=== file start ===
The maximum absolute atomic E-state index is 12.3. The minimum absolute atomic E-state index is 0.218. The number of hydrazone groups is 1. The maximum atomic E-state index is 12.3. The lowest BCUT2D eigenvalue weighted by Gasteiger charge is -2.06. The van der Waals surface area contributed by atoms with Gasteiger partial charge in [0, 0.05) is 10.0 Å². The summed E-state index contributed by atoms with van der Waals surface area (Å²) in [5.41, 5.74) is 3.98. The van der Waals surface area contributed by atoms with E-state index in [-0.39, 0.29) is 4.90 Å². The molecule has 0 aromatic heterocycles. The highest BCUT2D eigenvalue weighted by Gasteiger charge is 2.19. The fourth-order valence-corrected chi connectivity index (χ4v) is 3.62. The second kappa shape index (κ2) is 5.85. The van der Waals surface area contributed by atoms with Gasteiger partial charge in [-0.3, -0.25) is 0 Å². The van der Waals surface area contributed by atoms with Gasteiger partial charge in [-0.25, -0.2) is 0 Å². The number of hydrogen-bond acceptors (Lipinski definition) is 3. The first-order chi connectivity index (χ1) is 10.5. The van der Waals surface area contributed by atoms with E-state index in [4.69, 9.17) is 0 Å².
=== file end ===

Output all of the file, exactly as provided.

The maximum absolute atomic E-state index is 12.3. The minimum absolute atomic E-state index is 0.218. The number of hydrazone groups is 1. The maximum atomic E-state index is 12.3. The lowest BCUT2D eigenvalue weighted by Gasteiger charge is -2.06. The van der Waals surface area contributed by atoms with Gasteiger partial charge in [0, 0.05) is 10.0 Å². The summed E-state index contributed by atoms with van der Waals surface area (Å²) in [5.41, 5.74) is 3.98. The van der Waals surface area contributed by atoms with E-state index in [-0.39, 0.29) is 4.90 Å². The molecule has 0 aromatic heterocycles. The highest BCUT2D eigenvalue weighted by Gasteiger charge is 2.19. The fourth-order valence-corrected chi connectivity index (χ4v) is 3.62. The second kappa shape index (κ2) is 5.85. The van der Waals surface area contributed by atoms with Gasteiger partial charge in [-0.3, -0.25) is 0 Å². The van der Waals surface area contributed by atoms with Gasteiger partial charge in [-0.25, -0.2) is 0 Å². The number of hydrogen-bond acceptors (Lipinski definition) is 3. The first-order chi connectivity index (χ1) is 10.5. The van der Waals surface area contributed by atoms with E-state index in [4.69, 9.17) is 0 Å².